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Job seekers still flocking to SICCDA for help

By Corina Ferrer Marcano

For more than a decade, the South Inner City Community Development Association has been a place where Liberty residents could prepare for job interviews, practice their communication skills and update their CVs.

In a time when record number of people are looking for work, SICCDA, as it’s known in the community, has been helping even more with job placements and preparation.

“So many people have come during the recession,” said Father Michael Mernagh, programme manager of SICCDA’s Job Club.

Mernagh said he has seen an increase in members, especially from the non-Irish community, who came here during the economic boom then lost their jobs.

The language barrier, as well as the lack of skills, has made it more difficult for this group of people, said Mernagh, but SICCDA offers English classes to overcome that barrier.

Caroline O’Neill, who has been working as the club’s assistant for over a year, said people can  join each month and register for the free four-week program, which meets three times a week on Mondays, Wednesdays and Fridays.

“They come in as individuals, but then we bring them together. We get them to share their experience and their vision for the future for themselves,” said Mernagh.

O’Neill said SICCDA offers participants the opportunity to use computers, e-mail and newspapers as they prepare for job interviews.

“It’s not really like a classroom setting, because we would be aware that some people maybe had bad experiences when they were younger,” she said.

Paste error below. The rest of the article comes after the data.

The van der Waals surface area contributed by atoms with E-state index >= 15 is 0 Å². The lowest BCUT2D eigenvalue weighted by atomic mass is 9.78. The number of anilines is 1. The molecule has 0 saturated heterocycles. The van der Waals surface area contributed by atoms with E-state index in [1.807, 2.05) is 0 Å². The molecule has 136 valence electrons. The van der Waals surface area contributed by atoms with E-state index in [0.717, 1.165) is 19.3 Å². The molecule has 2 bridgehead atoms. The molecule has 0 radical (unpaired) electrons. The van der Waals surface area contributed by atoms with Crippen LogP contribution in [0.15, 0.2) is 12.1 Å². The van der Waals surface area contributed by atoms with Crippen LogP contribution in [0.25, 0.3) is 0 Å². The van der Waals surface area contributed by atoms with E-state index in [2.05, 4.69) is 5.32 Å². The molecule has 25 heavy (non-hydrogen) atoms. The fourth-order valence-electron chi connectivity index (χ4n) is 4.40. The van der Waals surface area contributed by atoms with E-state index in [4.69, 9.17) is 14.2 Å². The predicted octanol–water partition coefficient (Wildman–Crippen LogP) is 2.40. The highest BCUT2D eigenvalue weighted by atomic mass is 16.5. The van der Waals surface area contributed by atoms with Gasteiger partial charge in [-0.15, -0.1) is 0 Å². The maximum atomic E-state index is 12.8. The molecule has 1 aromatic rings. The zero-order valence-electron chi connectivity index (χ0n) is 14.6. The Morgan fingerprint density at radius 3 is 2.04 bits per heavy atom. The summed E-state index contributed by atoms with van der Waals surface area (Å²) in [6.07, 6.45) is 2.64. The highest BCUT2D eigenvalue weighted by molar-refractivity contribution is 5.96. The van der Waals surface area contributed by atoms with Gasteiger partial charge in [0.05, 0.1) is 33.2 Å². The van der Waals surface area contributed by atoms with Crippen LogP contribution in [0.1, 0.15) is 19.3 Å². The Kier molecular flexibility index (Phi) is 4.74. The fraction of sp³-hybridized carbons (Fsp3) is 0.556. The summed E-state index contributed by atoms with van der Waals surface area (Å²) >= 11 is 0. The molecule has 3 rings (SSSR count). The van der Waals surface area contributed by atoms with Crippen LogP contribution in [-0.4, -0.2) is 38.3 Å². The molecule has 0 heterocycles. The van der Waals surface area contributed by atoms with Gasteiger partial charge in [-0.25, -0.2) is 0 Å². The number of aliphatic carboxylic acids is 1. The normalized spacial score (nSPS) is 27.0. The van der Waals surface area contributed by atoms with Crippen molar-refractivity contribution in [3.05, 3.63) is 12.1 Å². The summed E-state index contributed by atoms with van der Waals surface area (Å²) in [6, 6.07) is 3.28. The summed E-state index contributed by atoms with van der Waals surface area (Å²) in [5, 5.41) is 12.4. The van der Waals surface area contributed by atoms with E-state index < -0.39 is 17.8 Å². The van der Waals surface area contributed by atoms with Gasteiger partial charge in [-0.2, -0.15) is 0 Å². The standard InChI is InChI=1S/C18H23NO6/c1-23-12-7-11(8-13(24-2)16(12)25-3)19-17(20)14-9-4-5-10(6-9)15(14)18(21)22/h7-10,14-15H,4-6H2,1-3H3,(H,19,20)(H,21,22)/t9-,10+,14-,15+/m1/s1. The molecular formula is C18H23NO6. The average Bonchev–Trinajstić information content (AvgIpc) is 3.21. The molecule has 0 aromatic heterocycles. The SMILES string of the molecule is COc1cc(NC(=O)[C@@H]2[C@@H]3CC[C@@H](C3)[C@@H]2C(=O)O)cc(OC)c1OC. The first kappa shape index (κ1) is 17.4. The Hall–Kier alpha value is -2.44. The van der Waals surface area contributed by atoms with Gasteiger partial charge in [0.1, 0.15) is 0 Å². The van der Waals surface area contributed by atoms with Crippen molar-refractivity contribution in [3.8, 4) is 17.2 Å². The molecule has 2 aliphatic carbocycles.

For those who prefer one-on-one help, they can come in to get their CV updated or do a mock interview when needed, said O’Neill.

At the end of the program, the placement process starts. Mernagh said this is the most important step, and that prospective employers in the South inner city area are contacted to help with the placement.

“There is no point in building up people’s hopes and training in for something, and then there is no work,” said Mernagh.

Even though SICCDA has been around for 30 years, there are still people who go to the office without knowing of its existence, said Alice Dadis, a program trainer.

The next program starts Feb. 11, and the latest initiative is to create a larger employer database that would allow SICCDA to place more people who come out of the program or are already prepared to find a job.

SICCDA, which receives funding from the Department of Social Protection, offers other activities for the community, including after-school and life-skills program. The office is located on 90 Meath St., next to St. Catherine’s Church.

Corina Ferrer Marcano was part of a team of students from Columbia College Chicago who traveled to Ireland to report and write about the Liberties.

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